The Panel therefore finds that Policy ¶ 4(a)(ii) has been satisfied.

Registration and Use in Bad Faith


In light of Complainant’s huge size and profile, it is inconceivable that Respondent was unaware of Complainant and its rights at the time of registration of the domain name.  See Wal-Mart Stores, Inc. v. Davies, supra.  In fact, Respondent characterizes his family as regular Wal-Mart customers.  Respondent’s actual and constructive knowledge of Complainant’s mark constitutes evidence of bad faith registration and use.  See State Farm Mut. Auto. Ins. Co. v. Spagnualo, FA 418606 (Nat. Arb. Forum Mar. 23, 2005) (finding that evidence of bad faith includes actual or constructive knowledge of a commonly known mark at the time of registration); see also Exxon Mobil Corp. v. Fisher, D2000-1412 (WIPO Dec. 18, 2000) (finding that the respondent had actual and constructive knowledge of the complainant’s EXXON mark given the worldwide prominence of the mark and concluding that the respondent had registered the domain name in bad faith).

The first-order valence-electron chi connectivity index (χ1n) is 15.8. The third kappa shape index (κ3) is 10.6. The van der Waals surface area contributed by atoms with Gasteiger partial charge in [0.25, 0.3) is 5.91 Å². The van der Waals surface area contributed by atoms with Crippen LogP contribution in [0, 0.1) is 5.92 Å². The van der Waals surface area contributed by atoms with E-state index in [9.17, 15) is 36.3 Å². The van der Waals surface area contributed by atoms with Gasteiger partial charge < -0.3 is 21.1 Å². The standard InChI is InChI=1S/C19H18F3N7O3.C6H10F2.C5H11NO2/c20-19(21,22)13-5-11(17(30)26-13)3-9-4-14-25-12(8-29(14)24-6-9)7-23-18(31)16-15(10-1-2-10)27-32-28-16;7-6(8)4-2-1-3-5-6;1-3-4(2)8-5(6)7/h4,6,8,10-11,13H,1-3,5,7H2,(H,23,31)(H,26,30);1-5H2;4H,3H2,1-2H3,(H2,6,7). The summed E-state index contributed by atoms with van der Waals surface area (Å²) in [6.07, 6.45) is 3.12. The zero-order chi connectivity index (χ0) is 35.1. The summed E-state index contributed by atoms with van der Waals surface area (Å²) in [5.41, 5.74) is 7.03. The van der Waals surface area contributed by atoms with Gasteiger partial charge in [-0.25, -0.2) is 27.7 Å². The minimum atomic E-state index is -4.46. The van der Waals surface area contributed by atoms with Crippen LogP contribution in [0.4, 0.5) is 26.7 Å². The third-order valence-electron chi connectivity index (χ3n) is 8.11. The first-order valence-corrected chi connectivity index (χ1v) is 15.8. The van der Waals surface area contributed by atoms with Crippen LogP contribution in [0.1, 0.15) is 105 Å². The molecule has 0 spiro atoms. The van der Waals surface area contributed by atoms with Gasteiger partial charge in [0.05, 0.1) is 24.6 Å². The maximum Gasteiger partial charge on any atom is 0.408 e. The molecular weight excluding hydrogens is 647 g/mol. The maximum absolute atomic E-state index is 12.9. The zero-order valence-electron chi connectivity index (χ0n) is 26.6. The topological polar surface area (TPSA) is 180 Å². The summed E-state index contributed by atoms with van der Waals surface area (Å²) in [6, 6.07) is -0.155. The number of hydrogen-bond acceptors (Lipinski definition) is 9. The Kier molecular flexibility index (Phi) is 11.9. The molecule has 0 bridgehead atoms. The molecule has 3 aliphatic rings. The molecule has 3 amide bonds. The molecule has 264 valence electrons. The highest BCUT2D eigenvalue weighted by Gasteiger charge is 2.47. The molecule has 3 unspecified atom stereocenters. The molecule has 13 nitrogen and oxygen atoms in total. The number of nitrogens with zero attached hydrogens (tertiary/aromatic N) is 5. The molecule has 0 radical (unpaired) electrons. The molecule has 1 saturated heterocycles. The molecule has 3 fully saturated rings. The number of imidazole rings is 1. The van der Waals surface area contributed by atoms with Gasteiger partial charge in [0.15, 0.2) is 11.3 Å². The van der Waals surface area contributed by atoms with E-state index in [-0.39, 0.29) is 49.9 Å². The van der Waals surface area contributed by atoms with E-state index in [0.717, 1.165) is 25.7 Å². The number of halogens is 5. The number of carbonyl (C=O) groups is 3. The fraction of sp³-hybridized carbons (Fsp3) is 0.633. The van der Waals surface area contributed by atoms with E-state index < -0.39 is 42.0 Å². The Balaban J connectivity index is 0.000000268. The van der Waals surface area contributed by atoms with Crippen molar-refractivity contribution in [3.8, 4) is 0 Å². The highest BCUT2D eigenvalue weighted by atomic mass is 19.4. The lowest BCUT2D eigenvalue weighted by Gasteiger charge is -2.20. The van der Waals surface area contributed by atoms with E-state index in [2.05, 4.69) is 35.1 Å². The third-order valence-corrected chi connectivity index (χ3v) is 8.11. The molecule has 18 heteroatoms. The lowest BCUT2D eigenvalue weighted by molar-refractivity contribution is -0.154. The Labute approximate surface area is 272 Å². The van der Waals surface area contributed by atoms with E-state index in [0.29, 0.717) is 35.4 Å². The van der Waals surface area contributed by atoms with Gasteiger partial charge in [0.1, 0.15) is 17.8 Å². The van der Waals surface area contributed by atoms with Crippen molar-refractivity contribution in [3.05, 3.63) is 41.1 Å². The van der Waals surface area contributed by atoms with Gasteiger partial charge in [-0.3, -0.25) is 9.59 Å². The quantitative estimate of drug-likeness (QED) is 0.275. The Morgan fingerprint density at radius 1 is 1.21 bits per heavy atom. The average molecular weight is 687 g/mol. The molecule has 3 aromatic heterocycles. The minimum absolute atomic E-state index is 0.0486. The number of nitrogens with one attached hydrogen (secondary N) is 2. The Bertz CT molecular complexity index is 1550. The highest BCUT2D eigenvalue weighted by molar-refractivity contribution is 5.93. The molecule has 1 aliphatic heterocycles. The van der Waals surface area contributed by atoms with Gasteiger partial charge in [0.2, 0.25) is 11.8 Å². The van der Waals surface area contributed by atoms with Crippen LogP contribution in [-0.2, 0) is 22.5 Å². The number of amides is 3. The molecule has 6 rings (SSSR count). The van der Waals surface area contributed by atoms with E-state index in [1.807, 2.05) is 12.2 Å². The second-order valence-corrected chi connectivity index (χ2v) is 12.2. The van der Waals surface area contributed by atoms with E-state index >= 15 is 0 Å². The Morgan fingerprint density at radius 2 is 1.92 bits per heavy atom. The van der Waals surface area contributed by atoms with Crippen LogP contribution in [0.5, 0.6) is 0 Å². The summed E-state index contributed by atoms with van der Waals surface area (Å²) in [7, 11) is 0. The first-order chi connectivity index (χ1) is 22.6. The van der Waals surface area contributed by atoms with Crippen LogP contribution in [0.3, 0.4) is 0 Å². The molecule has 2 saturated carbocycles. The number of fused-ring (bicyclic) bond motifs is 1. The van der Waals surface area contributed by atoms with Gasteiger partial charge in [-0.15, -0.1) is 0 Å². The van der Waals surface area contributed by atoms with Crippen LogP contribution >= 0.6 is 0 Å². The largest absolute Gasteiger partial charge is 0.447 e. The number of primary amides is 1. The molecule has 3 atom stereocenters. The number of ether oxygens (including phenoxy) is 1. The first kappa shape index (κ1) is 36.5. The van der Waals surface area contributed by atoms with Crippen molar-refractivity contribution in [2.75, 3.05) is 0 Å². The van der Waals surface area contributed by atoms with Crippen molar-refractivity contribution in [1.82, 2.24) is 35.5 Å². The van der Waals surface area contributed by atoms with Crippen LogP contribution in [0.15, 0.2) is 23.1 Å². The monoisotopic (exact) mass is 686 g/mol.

The Panel therefore finds that Policy ¶ 4(a)(iii) has also been satisfied.


Having established all three elements required under the ICANN Policy, the Panel concludes that relief shall be GRANTED.


Accordingly, it is Ordered that the <> domain name be TRANSFERRED from Respondent to Complainant.




David A. Einhorn, Panelist
Dated: October 12, 2007